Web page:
What do you say to yourself when you don’t meet your expectations, when you are late, when you say something you shouldn’t, when you forget an important meeting, when you oversleep or when you get a speeding ticket? What are you telling yourself?

Many people find that their message to themselves upon any unmet expectation is filled with insults and derision that would never be heard by someone else.   People become their own worst enemy and call themselves names that only reduce their ability to succeed.   Some people believe telling themselves that they are “not good enough” as a way to motivate themselves to better results and often it only yields more of that same message … “you’re not good enough”.   Before long that becomes their internal truth and all they do by yelling at themselves is provide confirmation that they aren’t living up to the world’s standards or their own.    If they are “not good enough” then that means people around them aren’t good enough either and it sours those relationships as well.

What do you tell yourself when you don’t meet your own expectations?

What if you could tell yourself a different message?    You can.   New research is being done in the area of self-compassion.    It might be worth reading about or learning more about.   Practicing self-compassion just means that things can go wrong and that it is OK.

You can change what you tell yourself when things don’t go exactly as planned.   Instead of beating yourself up, try this just say it to yourself:

“This is a moment of suffering.
Suffering is part of my life.
May I be kind to myself in this moment.
May I give myself the compassion I need.”  (From Self-Compassion by Kristin Neff)

Just repeat those lines and practice it for a week.   See if you can notice a difference.   Go ahead every time you are ready to condemn yourself say those lines above instead.

To hear more about self-compassion listen to this video:

 

on this fateful day …

[New York Daily News 9/14/01]

The day the world changed.

It was a moment in time when people’s hearts started beating differently.  It was a moment in time when your world shifted.

It might have been a moment when it crystallized in your thoughts how fragile life is.   What changed in you?   What new realizations did you have?  What new actions were you going to take?

Sometimes people change the direction of their lives when tragedy strikes, for others it is a blip in the trajectory of their existence.   For some people it meant ensuring that those closest to them knew that they mattered.  It may have been a time to ask forgiveness or share their true feelings or to recommit to a relationship that had gone sour.   What changed for you?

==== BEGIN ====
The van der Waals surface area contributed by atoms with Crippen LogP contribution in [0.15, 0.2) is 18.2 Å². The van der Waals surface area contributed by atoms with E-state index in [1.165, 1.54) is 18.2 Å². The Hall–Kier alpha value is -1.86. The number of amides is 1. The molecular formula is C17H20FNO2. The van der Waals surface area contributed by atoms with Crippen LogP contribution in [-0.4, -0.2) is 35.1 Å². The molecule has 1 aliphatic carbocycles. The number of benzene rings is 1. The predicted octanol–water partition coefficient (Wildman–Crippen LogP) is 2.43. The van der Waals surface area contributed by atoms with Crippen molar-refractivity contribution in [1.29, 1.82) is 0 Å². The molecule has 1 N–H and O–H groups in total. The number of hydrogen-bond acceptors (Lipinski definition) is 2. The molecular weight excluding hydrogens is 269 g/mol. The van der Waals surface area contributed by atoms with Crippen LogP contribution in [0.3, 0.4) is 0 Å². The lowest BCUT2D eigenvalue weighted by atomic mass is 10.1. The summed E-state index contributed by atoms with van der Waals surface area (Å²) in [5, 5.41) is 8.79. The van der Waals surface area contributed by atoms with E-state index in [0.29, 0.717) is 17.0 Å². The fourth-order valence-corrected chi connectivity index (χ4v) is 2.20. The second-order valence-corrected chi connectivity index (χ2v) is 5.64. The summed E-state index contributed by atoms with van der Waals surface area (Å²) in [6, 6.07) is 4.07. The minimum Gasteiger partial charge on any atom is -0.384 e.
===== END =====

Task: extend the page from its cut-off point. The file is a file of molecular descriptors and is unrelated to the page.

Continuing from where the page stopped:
What moves you to take action?  Does it take a massive and violent attack on your way of life or do you see what is best for you and then take action?

Everyone experiences some type of 9/11 experience in their life.  Some use that experience as a wake up call, a time to start taking action.  For others it means withdrawal and moving backwards and becoming a victim of the event rather than making a choice to take action.   Fear drives withdrawal, opportunity causes action.   What do you do when faced with great challenges?

Take this chance to evaluate where you are today:

Use a scale of 1-10, 1 = Not at all, 10 = Very much so

1. My life is close to my ideal

2. The conditions in my life are very satisfying

3. I am satisfied with my life

4. I have most of what I want out of life

5. I have no regrets about my life so far

Add up the score.

My life is very good – ( 40 or above)

My life has opportunities –  (30 – 39)

My life could use improvement  (20 – 29)

My life needs a lot of work   (  less than 20)

Make today the day you start working on your life.   Don’t wait for something tragic to motivate you.

 

 

 

 

make today a positive day …

“Decide that you have the power to say YES to it all.  You saying YES guarantees you will find the limitless source of inner strength that lies within.  There is no greater comfort than that.

When we achieve the state of comfort, we can let go of our need to control not only the little things, but even the big things in our lives.”   Susan Jeffers,  “The little book of Peace of Mind” 

We have a choice to make every day when we open our eyes.   We have a choice to make about our attitude and what we will make of the present moment.   We can say to ourselves this will be my great day a day I choose to make it as good as it can be.   I will enjoy each breath I take.   I will think thoughts that magnify all that I am, that will magnify my strengths, my courage, my intelligence, and my feelings in such a way that my soul will dance with happiness.  

“Happiness is not in our circumstances, but in ourselves. It is not something we see, like a rainbow, or feel, like the heat of a fire. Happiness is something we are.”  John B. Sheerin

There is no shortage of news, events, sounds, or words that can drag us into a place that can make one less than positive.   Where do you get positive  content from?  

Have you created your own happiness project? 

Examples of Happiness projects:

  Dr. Robert Holden’s Happiness ProjectHappiness Toolbox

 Alex’s happiness project

The Happiness Project

Gretchen Rubin‘s Happiness Project

What would your happiness project look like?    

Some people may not know how to start their own happiness project.   Some people think to themselves why am I giving up my happiness for this.   Sometimes that leads a person who desires happiness to seek out a coach to help them find those things that would help them to be happy.

What do you want your story to be?   How can you be positive today

 How do you want your story to play out?

What is your starting point for creating a more positive and happier life for yourself and others?